Always make sure to wash your hands with soap and water and dry them thoroughly after using the toilet and after cleaning the toilet.
You may want to use a disinfectant to clean the toilet bowl, seat and flush handle if someone in your household is ill or has an infection.
Descale the toilet regularly. Acidic toilet cleaners not only clean well but are especially good at removing limescale.
Thick bleach has very good cleaning and disinfecting properties.
Placing a rim blocks in the toilet bowl will help keep the toilet fresh, clean and free from odours every day and provide a fresh scent.
The toilet brush should be used regularly for a clean toilet. Toilet cleaners remove limescale and dirt and provide a fresh scent.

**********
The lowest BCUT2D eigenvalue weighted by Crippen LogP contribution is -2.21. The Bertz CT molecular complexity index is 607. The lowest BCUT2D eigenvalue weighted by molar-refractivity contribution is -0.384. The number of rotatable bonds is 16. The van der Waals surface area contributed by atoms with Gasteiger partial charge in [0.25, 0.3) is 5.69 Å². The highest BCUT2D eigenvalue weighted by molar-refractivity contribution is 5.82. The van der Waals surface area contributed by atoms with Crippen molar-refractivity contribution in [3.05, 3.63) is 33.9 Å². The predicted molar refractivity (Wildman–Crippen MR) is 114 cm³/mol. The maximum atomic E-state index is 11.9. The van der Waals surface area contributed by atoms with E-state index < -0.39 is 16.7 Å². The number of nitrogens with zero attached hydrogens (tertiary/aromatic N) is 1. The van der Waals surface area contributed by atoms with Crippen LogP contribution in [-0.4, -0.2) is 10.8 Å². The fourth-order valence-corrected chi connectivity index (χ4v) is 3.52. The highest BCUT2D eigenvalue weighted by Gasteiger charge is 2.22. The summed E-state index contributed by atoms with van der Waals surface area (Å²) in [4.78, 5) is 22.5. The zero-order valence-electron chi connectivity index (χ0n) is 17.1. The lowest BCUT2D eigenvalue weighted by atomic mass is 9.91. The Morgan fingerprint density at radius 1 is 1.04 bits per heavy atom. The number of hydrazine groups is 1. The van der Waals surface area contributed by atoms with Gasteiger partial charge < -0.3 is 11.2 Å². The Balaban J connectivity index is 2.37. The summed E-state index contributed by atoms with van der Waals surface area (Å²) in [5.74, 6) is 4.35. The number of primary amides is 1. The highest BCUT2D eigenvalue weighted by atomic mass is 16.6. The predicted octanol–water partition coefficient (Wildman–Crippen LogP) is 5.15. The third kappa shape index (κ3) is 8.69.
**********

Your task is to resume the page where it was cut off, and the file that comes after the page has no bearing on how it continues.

Small numbers of faecal organisms, not removed by flushing, can persist in the toilet, particularly where there is a build-up of scale on the surface.
If you have a gut infection, potentially harmful organisms can be spread to hands and other surfaces (lid, handle) whilst using the toilet.
The toilet is designed to remove faecal waste safely from our homes.
Using the toilet is one of the key moments for hygiene (if someone has a gut infection, when potentially harmful organisms can spread to our hands and other surfaces.
Harmful microbes can survive in damp cloths etc and other microbes can grow that cause unpleasant odours.
You can save water by selecting the water saver option on a dual-flush toilet.
Cleaning utensils used for the toilet should only be used in the toilet area.
If someone has recently had a gut infection, clean and disinfect the toilet once or even twice daily to protect others.
Closing the lid of the toilet bowl before flushing helps prevent germs from spreading to nearby surfaces.
Immediately after cleaning the toilet, clean and dry cloths and other cleaning utensils.
Other waterborne organisms can persist and grow in toilet water, e.g. under the toilet rim. These microbes are not normally harmful to health but some can cause unpleasant odours.